DO NOT TEACH SHORT A WORD FAMILIES
Teaching short a word families like –ad, -ag, -am, -an, -at, -ab can result in reading failure. Why? Students begin to memorize the end unit. They pay little attention to the last letter. When the last letter is switched, they can’t read!
Thus, here is a sample list of what NOT to teach:
bad, dad, had, lad, mad
The student will start rambling “ad” with his eyes glazed over. He won’t develop decoding skills, and when the “ad” is changed to “ag,” he’ll stumble and miscue.
In my short a word list below, I’ve separated words into word families. I’ve done this, so you can deliberately select words from each word family, thereby varying the last letter.
SAMPLE SHORT A WORDS FOR BEGINNING READERS
Here’s a sample of an EXCELLENT short a wordlist for a reading lesson:
dad, ham, nag, fan, Pat
Notice how EVERY consonant is varied. The student cannot blabber of a unit without paying the slightest attention to phonetic units. He must read sound-by-sound to read accurately—a skill that will serve him well in the learning how to read process.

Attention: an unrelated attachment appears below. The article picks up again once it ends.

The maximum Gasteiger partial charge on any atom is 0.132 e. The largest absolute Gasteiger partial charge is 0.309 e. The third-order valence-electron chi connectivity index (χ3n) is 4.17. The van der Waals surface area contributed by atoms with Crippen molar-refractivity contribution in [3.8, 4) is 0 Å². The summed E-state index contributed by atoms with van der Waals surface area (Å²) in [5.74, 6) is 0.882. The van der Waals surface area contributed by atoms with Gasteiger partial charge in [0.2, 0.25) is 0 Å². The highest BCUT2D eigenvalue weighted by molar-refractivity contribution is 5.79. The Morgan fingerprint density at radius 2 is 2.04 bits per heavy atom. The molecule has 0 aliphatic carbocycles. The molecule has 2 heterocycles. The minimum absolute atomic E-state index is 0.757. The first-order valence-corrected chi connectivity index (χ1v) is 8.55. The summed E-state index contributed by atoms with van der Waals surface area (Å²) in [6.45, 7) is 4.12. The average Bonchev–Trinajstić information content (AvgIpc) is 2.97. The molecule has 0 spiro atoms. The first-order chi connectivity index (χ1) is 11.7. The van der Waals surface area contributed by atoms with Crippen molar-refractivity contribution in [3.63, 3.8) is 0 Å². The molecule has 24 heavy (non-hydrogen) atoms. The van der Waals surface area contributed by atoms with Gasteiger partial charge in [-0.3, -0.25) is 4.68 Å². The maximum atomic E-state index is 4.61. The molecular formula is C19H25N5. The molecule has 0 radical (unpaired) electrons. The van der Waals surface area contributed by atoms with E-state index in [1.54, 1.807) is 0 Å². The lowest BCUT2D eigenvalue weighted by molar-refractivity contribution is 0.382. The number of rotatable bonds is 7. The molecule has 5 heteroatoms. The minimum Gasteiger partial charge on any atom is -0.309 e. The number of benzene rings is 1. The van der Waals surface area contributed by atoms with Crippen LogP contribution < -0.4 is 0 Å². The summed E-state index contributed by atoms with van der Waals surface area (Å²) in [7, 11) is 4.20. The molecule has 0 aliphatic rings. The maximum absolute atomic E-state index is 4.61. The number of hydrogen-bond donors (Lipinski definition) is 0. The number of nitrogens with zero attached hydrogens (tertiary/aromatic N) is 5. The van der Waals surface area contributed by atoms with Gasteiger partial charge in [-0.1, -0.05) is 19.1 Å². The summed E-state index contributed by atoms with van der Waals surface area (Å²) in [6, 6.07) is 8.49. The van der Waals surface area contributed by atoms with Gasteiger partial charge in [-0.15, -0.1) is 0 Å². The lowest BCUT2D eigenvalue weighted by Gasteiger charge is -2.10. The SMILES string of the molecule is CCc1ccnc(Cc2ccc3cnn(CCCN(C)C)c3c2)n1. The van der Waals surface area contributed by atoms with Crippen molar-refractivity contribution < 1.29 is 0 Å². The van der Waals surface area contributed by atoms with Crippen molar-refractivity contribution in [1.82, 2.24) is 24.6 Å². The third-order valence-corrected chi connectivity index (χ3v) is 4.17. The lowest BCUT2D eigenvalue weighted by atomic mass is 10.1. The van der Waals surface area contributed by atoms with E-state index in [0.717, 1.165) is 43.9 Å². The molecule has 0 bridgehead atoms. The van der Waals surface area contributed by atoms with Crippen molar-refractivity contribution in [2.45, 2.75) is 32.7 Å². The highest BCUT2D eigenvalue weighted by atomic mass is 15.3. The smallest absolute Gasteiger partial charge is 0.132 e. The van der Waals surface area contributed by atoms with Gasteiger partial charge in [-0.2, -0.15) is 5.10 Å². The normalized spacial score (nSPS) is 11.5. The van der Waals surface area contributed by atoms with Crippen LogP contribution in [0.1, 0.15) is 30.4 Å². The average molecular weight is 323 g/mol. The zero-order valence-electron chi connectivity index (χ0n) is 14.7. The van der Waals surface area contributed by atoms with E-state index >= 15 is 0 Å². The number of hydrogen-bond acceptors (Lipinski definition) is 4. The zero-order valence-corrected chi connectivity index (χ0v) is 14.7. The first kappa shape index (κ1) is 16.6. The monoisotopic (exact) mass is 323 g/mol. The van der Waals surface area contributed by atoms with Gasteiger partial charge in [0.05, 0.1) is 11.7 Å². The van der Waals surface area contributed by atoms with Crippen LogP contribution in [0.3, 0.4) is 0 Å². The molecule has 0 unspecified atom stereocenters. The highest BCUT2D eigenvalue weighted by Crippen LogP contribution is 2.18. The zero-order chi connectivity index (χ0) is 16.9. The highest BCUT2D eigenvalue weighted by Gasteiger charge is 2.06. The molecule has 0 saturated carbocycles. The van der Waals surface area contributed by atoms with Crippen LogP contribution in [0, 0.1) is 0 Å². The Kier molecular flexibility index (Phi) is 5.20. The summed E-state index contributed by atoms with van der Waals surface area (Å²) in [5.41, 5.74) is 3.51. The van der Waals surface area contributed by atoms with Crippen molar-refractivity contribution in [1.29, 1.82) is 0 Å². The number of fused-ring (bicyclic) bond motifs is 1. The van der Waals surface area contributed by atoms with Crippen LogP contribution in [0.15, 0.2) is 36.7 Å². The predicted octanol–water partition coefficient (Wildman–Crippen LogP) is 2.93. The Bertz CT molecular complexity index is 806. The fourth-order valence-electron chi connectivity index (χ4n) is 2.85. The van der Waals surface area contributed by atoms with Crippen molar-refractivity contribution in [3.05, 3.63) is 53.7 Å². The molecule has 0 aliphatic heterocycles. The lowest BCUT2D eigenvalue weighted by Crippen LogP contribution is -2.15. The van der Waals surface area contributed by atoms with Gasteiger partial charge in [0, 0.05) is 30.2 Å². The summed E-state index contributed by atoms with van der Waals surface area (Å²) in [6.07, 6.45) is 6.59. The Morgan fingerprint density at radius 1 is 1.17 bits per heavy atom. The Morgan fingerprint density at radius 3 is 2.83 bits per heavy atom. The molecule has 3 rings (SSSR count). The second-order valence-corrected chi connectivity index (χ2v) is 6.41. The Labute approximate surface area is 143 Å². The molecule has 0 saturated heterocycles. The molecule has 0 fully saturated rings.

I’ve created a list of short a words to help you design your lesson.
SHORT A WORDS
bad, dad, had, lad, mad, pad, sad, wad, rad, tad, fad
bag, hag, nag, rag, sag, tag, wag, zag, Mag, lag
dam, ham, jam, ram, Sam yam, Pam
ban, can, Dan, fan, man, pan, ran, tan
bat, cat, fat, mat, Pat, rat, vat, sat
jab, lab, nab, tab
Remember to pick a variety of words that will keep your student reading sound-by-sound. In my San Diego Reading Intervention program, I don’t even put two words together that share an ending sound. Teaching “fat” and “cat” in order is FORBIDDEN. It breaks my reading interventionist code of effectiveness.
To help you design your short a lesson, check out Short a Lessons That Kids Will Remember
Short a words are so much fun to teach! When teaching short a words, your student will look at you wide-eyed and realize, “I’m reading!” ONCE HE CAN READ SHORT A WORDS WITH CONFIDENCE, HE CAN READ PRINTABLE SHORT A BOOKS!